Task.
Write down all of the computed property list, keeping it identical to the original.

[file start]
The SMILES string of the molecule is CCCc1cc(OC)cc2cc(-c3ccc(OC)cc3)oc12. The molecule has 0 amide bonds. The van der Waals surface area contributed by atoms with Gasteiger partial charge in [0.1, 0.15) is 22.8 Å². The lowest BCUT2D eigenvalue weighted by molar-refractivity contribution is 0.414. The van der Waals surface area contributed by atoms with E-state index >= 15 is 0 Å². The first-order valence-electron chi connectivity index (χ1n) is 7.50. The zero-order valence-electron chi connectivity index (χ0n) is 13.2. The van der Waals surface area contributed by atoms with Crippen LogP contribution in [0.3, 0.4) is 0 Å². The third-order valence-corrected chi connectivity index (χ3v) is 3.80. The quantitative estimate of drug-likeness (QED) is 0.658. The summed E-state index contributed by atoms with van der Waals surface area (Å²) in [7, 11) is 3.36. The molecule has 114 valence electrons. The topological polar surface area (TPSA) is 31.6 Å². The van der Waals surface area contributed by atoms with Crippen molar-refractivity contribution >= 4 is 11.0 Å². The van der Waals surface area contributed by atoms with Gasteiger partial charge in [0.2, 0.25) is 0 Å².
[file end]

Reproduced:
The SMILES string of the molecule is CCCc1cc(OC)cc2cc(-c3ccc(OC)cc3)oc12. The molecule has 0 amide bonds. The van der Waals surface area contributed by atoms with Gasteiger partial charge in [0.1, 0.15) is 22.8 Å². The lowest BCUT2D eigenvalue weighted by molar-refractivity contribution is 0.414. The van der Waals surface area contributed by atoms with E-state index >= 15 is 0 Å². The first-order valence-electron chi connectivity index (χ1n) is 7.50. The zero-order valence-electron chi connectivity index (χ0n) is 13.2. The van der Waals surface area contributed by atoms with Crippen LogP contribution in [0.3, 0.4) is 0 Å². The third-order valence-corrected chi connectivity index (χ3v) is 3.80. The quantitative estimate of drug-likeness (QED) is 0.658. The summed E-state index contributed by atoms with van der Waals surface area (Å²) in [7, 11) is 3.36. The molecule has 114 valence electrons. The topological polar surface area (TPSA) is 31.6 Å². The van der Waals surface area contributed by atoms with Crippen molar-refractivity contribution >= 4 is 11.0 Å². The van der Waals surface area contributed by atoms with Gasteiger partial charge in [0.2, 0.25) is 0 Å².